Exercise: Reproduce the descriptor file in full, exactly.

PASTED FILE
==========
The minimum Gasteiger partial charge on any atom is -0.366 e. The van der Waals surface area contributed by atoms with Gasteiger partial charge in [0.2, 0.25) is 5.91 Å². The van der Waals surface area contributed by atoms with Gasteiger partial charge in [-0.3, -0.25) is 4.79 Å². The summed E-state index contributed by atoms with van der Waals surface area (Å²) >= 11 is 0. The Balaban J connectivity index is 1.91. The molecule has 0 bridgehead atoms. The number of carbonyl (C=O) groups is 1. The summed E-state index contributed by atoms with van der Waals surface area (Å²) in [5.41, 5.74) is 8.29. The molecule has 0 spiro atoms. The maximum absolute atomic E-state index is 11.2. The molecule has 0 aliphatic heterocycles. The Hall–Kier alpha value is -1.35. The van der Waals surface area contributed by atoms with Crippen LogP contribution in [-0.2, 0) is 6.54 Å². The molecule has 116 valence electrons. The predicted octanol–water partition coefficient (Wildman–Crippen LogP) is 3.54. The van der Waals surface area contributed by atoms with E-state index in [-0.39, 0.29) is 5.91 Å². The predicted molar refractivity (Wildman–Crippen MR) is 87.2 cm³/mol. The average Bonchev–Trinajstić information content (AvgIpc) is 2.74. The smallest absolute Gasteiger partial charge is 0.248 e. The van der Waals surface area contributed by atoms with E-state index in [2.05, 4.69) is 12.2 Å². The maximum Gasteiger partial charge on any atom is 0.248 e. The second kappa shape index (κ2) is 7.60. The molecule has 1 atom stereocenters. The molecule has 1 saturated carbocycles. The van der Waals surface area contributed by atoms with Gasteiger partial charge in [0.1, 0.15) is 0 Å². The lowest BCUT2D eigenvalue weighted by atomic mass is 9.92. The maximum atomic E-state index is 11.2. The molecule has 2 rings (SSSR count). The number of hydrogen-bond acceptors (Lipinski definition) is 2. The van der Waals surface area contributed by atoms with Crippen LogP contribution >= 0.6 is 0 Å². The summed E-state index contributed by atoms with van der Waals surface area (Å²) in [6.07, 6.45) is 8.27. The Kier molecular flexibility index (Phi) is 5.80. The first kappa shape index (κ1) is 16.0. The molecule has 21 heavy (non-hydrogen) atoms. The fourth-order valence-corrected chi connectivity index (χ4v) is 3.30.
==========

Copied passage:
The minimum Gasteiger partial charge on any atom is -0.366 e. The van der Waals surface area contributed by atoms with Gasteiger partial charge in [0.2, 0.25) is 5.91 Å². The van der Waals surface area contributed by atoms with Gasteiger partial charge in [-0.3, -0.25) is 4.79 Å². The summed E-state index contributed by atoms with van der Waals surface area (Å²) >= 11 is 0. The Balaban J connectivity index is 1.91. The molecule has 0 bridgehead atoms. The number of carbonyl (C=O) groups is 1. The summed E-state index contributed by atoms with van der Waals surface area (Å²) in [5.41, 5.74) is 8.29. The molecule has 0 spiro atoms. The maximum absolute atomic E-state index is 11.2. The molecule has 0 aliphatic heterocycles. The Hall–Kier alpha value is -1.35. The van der Waals surface area contributed by atoms with Crippen LogP contribution in [-0.2, 0) is 6.54 Å². The molecule has 116 valence electrons. The predicted octanol–water partition coefficient (Wildman–Crippen LogP) is 3.54. The van der Waals surface area contributed by atoms with E-state index in [-0.39, 0.29) is 5.91 Å². The predicted molar refractivity (Wildman–Crippen MR) is 87.2 cm³/mol. The average Bonchev–Trinajstić information content (AvgIpc) is 2.74. The smallest absolute Gasteiger partial charge is 0.248 e. The van der Waals surface area contributed by atoms with E-state index in [2.05, 4.69) is 12.2 Å². The maximum Gasteiger partial charge on any atom is 0.248 e. The second kappa shape index (κ2) is 7.60. The molecule has 1 atom stereocenters. The molecule has 1 saturated carbocycles. The van der Waals surface area contributed by atoms with Gasteiger partial charge in [0.1, 0.15) is 0 Å². The lowest BCUT2D eigenvalue weighted by atomic mass is 9.92. The maximum atomic E-state index is 11.2. The molecule has 2 rings (SSSR count). The number of hydrogen-bond acceptors (Lipinski definition) is 2. The van der Waals surface area contributed by atoms with Crippen LogP contribution >= 0.6 is 0 Å². The summed E-state index contributed by atoms with van der Waals surface area (Å²) in [6.07, 6.45) is 8.27. The Kier molecular flexibility index (Phi) is 5.80. The first kappa shape index (κ1) is 16.0. The molecule has 21 heavy (non-hydrogen) atoms. The fourth-order valence-corrected chi connectivity index (χ4v) is 3.30.